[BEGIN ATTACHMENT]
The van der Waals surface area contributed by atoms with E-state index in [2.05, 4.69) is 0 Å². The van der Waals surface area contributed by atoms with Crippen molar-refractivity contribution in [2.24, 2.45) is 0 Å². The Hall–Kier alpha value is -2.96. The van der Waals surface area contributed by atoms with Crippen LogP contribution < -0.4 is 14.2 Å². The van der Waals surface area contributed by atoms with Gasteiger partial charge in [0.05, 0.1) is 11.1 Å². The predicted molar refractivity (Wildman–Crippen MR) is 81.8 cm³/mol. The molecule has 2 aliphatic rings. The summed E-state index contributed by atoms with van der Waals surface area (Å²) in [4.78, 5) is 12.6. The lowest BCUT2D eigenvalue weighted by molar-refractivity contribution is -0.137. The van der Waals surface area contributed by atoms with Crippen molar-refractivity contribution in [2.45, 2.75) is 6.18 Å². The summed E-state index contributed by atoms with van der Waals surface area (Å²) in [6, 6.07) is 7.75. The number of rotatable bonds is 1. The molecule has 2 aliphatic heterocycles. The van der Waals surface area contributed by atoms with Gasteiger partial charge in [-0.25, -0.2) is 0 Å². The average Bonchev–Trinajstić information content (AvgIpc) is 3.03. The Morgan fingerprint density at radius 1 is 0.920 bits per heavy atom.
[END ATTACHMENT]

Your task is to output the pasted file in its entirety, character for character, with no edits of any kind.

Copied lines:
The van der Waals surface area contributed by atoms with E-state index in [2.05, 4.69) is 0 Å². The van der Waals surface area contributed by atoms with Crippen molar-refractivity contribution in [2.24, 2.45) is 0 Å². The Hall–Kier alpha value is -2.96. The van der Waals surface area contributed by atoms with Crippen LogP contribution < -0.4 is 14.2 Å². The van der Waals surface area contributed by atoms with Gasteiger partial charge in [0.05, 0.1) is 11.1 Å². The predicted molar refractivity (Wildman–Crippen MR) is 81.8 cm³/mol. The molecule has 2 aliphatic rings. The summed E-state index contributed by atoms with van der Waals surface area (Å²) in [4.78, 5) is 12.6. The lowest BCUT2D eigenvalue weighted by molar-refractivity contribution is -0.137. The van der Waals surface area contributed by atoms with Crippen molar-refractivity contribution in [2.45, 2.75) is 6.18 Å². The summed E-state index contributed by atoms with van der Waals surface area (Å²) in [6, 6.07) is 7.75. The number of rotatable bonds is 1. The molecule has 2 aliphatic heterocycles. The van der Waals surface area contributed by atoms with Gasteiger partial charge in [-0.25, -0.2) is 0 Å². The average Bonchev–Trinajstić information content (AvgIpc) is 3.03. The Morgan fingerprint density at radius 1 is 0.920 bits per heavy atom.